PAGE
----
Hexo offers contract growing services to leverage capacity, help small suppliers


Amid restructuring and layoffs in the cannabis industry, Gatineau-based Hexo Corp. is offering contract growing services to smaller companies in a bid to create a “win-win” situation. 

Hexo CEO and president Charlie Bowman told OBJ the move benefits smaller firms that no longer have enough full-time staff to maintain a consistent supply of cannabis to meet market demand by allowing them to leverage Hexo’s cultivation and processing capabilities.

The strategy is part of Hexo’s move to “right-size” its own capacity and product lines as it copes with an uncertain and competitive market. In June 2022, Hexo announced cost-cutting measures, including the reduction of 450 jobs. In December 2022, the company reported a $52.1-million net loss for the quarter ended Oct. 31, 2022, compared with a net loss of more than $116.9 million a year earlier. 

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In January, Hexo reported that it had regained compliance with minimum bid price requirements on the Nasdaq after becoming non-compliant when its closing bid price for common shares listed on the Nasdaq dropped below US$1 for 30 consecutive trading days.

Bowman took over as Hexo CEO in May 2022 after a period of high turnover in the company’s C-suite. Under Bowman’s leadership, Hexo scaled down from a capacity of 400 metric tonnes to 205 tonnes. 

“We took down capacity, we right-sized the business, and that takes a few quarters to go through. We still see some of that going on right now, to get the business down to where every sale is a profitable sale,” Bowman said. 

A focus on core brands including Redecan, Original Stash and Bake Sale is allowing Hexo to leverage its genetic bank to create new strains for other brands, the CEO sa. 

“When the price reset in September to January, a lot of growers were underwater,” Bowman explained. “Our cost of scale allowed them to basically be able to have products that are profitable business in the market. And it allowed us to do what we do quite well, and that is cultivate, grow and focus on our core brands.” 

Bowman says the contract growing strategy is focused on smaller boutique or craft licensed producers in the Quebec market. He says Hexo is currently growing about 130 tonnes and has the capacity to supply 35 to 40 tonnes to smaller firms. The move is in addition to Hexo’s existing partnerships with Tilray Brands and Entourage Health.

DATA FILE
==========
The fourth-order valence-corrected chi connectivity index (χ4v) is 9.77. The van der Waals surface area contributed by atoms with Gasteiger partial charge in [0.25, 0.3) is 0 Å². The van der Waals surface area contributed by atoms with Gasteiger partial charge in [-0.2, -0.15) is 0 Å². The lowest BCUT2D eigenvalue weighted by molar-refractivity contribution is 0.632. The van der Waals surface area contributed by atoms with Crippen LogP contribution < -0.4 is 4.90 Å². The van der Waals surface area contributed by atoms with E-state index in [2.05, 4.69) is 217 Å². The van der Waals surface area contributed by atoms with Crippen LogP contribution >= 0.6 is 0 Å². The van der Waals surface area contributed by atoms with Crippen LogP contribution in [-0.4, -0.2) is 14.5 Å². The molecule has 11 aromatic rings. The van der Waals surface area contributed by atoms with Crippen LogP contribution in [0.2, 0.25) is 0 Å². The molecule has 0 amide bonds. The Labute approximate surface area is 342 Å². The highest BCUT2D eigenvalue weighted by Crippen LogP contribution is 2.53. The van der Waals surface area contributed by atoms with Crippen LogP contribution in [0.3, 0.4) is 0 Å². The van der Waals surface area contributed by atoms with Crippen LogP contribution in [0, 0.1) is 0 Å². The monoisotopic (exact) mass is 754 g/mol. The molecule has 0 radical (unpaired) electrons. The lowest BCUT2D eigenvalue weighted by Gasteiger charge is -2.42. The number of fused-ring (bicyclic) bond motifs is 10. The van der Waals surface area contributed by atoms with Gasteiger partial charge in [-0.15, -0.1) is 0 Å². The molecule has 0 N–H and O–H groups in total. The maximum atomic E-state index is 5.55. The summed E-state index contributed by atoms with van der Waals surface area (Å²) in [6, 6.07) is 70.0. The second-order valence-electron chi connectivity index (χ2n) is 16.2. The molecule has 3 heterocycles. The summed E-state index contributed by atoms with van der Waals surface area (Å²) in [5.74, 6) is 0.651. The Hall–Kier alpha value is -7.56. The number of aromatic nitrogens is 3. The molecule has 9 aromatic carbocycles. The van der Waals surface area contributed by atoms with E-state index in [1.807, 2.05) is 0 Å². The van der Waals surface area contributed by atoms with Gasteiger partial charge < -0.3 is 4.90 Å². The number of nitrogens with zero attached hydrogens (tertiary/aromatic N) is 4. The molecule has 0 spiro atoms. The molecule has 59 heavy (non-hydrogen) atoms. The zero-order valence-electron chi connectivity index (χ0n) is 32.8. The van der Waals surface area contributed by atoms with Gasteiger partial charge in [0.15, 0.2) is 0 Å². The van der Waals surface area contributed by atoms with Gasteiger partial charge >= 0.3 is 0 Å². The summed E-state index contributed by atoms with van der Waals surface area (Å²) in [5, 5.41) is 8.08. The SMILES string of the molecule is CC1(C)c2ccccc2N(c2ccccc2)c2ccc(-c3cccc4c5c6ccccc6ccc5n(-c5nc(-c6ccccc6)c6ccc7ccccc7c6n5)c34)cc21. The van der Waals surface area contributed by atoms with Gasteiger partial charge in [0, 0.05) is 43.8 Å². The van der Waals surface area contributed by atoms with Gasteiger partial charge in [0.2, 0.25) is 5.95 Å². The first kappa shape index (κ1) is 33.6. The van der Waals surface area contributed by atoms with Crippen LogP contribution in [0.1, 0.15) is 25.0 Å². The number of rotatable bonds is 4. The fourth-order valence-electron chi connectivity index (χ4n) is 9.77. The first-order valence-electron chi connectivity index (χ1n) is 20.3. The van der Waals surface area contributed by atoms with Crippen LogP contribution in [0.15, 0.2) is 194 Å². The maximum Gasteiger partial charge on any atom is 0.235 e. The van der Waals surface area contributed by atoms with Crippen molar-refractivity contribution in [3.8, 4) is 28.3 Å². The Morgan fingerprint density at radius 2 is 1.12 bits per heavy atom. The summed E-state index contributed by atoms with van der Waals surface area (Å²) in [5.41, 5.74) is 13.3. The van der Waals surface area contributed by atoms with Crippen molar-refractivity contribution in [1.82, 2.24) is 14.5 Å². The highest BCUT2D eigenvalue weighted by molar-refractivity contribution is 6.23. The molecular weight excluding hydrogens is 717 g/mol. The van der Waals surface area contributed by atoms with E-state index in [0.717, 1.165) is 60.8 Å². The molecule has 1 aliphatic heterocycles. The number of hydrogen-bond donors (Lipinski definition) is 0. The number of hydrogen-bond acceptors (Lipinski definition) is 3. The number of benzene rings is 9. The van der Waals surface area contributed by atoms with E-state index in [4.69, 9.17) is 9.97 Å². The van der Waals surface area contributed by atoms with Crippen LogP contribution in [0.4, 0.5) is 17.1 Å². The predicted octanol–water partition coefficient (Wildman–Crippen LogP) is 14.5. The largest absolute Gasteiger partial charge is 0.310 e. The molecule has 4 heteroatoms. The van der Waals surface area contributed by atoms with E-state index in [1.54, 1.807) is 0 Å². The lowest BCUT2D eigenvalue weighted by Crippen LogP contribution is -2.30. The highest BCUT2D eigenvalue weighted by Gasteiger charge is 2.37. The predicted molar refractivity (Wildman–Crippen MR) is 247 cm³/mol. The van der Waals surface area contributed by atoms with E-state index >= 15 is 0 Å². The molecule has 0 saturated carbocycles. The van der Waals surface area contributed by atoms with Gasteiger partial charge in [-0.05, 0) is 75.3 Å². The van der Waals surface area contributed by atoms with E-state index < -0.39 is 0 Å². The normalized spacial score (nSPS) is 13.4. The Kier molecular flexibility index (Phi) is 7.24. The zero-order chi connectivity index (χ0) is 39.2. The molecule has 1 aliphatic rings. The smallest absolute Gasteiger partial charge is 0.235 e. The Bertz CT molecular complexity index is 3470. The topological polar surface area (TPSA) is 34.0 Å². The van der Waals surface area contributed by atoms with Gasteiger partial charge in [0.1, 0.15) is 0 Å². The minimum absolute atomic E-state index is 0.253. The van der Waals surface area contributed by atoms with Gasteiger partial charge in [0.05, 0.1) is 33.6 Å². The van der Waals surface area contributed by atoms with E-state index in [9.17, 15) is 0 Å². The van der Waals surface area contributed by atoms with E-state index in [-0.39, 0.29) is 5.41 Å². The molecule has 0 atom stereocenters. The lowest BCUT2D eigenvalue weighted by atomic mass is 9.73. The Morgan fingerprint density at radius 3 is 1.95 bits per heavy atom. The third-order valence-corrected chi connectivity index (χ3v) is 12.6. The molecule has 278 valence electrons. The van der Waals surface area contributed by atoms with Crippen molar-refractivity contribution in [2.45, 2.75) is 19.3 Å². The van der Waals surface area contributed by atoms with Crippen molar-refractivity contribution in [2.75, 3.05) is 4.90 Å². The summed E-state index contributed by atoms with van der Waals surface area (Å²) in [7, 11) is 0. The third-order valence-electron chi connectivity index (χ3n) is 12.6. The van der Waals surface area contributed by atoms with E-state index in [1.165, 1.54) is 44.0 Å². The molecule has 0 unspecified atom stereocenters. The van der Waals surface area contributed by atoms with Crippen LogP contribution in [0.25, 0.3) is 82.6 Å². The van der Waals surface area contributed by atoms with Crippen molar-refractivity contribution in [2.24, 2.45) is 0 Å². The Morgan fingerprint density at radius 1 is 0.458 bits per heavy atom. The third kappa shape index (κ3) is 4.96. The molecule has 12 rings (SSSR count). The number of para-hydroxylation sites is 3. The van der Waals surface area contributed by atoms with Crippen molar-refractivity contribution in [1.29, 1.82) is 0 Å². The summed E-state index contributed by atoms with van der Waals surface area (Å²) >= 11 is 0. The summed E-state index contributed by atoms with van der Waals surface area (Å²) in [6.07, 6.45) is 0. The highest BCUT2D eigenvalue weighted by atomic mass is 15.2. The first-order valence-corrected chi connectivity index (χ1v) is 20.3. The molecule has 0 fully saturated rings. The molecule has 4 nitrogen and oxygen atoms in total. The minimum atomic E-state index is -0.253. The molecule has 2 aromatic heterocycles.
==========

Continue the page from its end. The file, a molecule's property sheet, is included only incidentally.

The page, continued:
Bowman says it also aligns with market demand for a more balanced approach to growing cannabis, focusing on the ratio of tetrahydrocannabinol (THC), pot’s psychoactive component, and cannabidiol (CBD). CBD is a non-intoxicating cannabis compound associated with therapeutic benefits such as relaxation, reduced anxiety and pain relief. 

“That’s the beauty of this. This industry is so new. We have the ability now — through the next generation over the next, let’s call it, 18 months — of generating these next rounds of new cultivars and commercializing them. That’s going to reset more of the craft boutique growth in 2023, 2024 and 2025,” Bowman said.

Despite recent setbacks in the cannabis market, including significant layoffs at Canopy Growth in Smiths Falls, Bowman sees reason for optimism.

He says the perception of cannabis as being only for recreational purposes is changing to include its therapeutic use by a broader demographic, including the elderly and millennials. 

“That’s where Canada is so far ahead of the rest of the world, and we now have the ability to take the next step,” Bowman said. “We can help a lot of brands put great products on the market at really good prices.”

Bowman says licensed producers will continue to see their business models tested by an oversupply of cannabis in the Canadian market and not enough export opportunities to offset the excess supply. While he says he expects more mergers, consolidations and acquisitions in the cannabis industry in the coming year, he feels Hexo is well positioned in the market. 

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